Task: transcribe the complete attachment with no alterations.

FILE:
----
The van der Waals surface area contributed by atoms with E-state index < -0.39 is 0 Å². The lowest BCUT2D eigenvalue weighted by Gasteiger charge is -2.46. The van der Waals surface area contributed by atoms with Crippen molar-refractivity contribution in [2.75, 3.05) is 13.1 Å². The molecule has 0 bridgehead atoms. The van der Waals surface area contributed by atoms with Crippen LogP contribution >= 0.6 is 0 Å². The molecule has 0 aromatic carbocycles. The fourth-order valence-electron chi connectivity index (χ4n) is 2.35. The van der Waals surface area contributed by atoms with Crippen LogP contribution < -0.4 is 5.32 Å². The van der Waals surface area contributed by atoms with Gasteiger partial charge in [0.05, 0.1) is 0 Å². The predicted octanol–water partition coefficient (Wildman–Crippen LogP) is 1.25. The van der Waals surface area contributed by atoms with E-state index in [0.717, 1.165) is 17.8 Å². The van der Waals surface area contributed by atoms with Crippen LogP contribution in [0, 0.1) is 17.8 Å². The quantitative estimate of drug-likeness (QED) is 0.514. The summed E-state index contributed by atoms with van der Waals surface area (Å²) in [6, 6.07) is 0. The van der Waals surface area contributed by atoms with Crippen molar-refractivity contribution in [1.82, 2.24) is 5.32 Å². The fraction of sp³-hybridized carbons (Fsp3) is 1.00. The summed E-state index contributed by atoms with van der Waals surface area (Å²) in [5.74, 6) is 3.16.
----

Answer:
The van der Waals surface area contributed by atoms with E-state index < -0.39 is 0 Å². The lowest BCUT2D eigenvalue weighted by Gasteiger charge is -2.46. The van der Waals surface area contributed by atoms with Crippen molar-refractivity contribution in [2.75, 3.05) is 13.1 Å². The molecule has 0 bridgehead atoms. The van der Waals surface area contributed by atoms with Crippen LogP contribution >= 0.6 is 0 Å². The molecule has 0 aromatic carbocycles. The fourth-order valence-electron chi connectivity index (χ4n) is 2.35. The van der Waals surface area contributed by atoms with Crippen LogP contribution < -0.4 is 5.32 Å². The van der Waals surface area contributed by atoms with Gasteiger partial charge in [0.05, 0.1) is 0 Å². The predicted octanol–water partition coefficient (Wildman–Crippen LogP) is 1.25. The van der Waals surface area contributed by atoms with E-state index in [0.717, 1.165) is 17.8 Å². The van der Waals surface area contributed by atoms with Crippen LogP contribution in [0, 0.1) is 17.8 Å². The quantitative estimate of drug-likeness (QED) is 0.514. The summed E-state index contributed by atoms with van der Waals surface area (Å²) in [6, 6.07) is 0. The van der Waals surface area contributed by atoms with Crippen molar-refractivity contribution in [1.82, 2.24) is 5.32 Å². The fraction of sp³-hybridized carbons (Fsp3) is 1.00. The summed E-state index contributed by atoms with van der Waals surface area (Å²) in [5.74, 6) is 3.16.